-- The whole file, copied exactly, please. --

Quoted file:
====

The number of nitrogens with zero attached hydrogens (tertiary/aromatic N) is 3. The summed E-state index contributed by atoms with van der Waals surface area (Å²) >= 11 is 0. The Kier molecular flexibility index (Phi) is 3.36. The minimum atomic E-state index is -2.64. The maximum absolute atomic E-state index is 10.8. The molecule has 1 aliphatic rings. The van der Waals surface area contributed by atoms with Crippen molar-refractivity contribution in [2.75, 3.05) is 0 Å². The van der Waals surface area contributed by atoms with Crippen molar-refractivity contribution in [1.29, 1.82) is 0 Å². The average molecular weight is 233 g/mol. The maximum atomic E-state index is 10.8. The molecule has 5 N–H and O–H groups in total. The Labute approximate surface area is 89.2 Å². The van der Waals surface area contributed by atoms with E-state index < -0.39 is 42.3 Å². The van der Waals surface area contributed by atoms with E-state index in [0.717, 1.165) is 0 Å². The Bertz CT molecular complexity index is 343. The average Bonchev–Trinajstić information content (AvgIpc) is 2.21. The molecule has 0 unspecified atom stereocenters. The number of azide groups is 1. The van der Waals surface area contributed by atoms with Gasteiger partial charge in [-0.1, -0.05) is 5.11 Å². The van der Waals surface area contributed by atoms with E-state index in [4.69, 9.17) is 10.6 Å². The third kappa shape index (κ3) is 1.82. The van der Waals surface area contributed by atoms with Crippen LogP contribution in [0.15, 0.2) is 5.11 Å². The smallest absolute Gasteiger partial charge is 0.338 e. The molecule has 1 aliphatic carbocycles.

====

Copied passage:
The number of nitrogens with zero attached hydrogens (tertiary/aromatic N) is 3. The summed E-state index contributed by atoms with van der Waals surface area (Å²) >= 11 is 0. The Kier molecular flexibility index (Phi) is 3.36. The minimum atomic E-state index is -2.64. The maximum absolute atomic E-state index is 10.8. The molecule has 1 aliphatic rings. The van der Waals surface area contributed by atoms with Crippen molar-refractivity contribution in [2.75, 3.05) is 0 Å². The van der Waals surface area contributed by atoms with Crippen molar-refractivity contribution in [1.29, 1.82) is 0 Å². The average molecular weight is 233 g/mol. The maximum atomic E-state index is 10.8. The molecule has 5 N–H and O–H groups in total. The Labute approximate surface area is 89.2 Å². The van der Waals surface area contributed by atoms with E-state index < -0.39 is 42.3 Å². The van der Waals surface area contributed by atoms with E-state index in [0.717, 1.165) is 0 Å². The Bertz CT molecular complexity index is 343. The average Bonchev–Trinajstić information content (AvgIpc) is 2.21. The molecule has 0 unspecified atom stereocenters. The number of azide groups is 1. The van der Waals surface area contributed by atoms with Gasteiger partial charge in [-0.1, -0.05) is 5.11 Å². The van der Waals surface area contributed by atoms with E-state index in [4.69, 9.17) is 10.6 Å². The third kappa shape index (κ3) is 1.82. The van der Waals surface area contributed by atoms with Crippen LogP contribution in [0.15, 0.2) is 5.11 Å². The smallest absolute Gasteiger partial charge is 0.338 e. The molecule has 1 aliphatic carbocycles.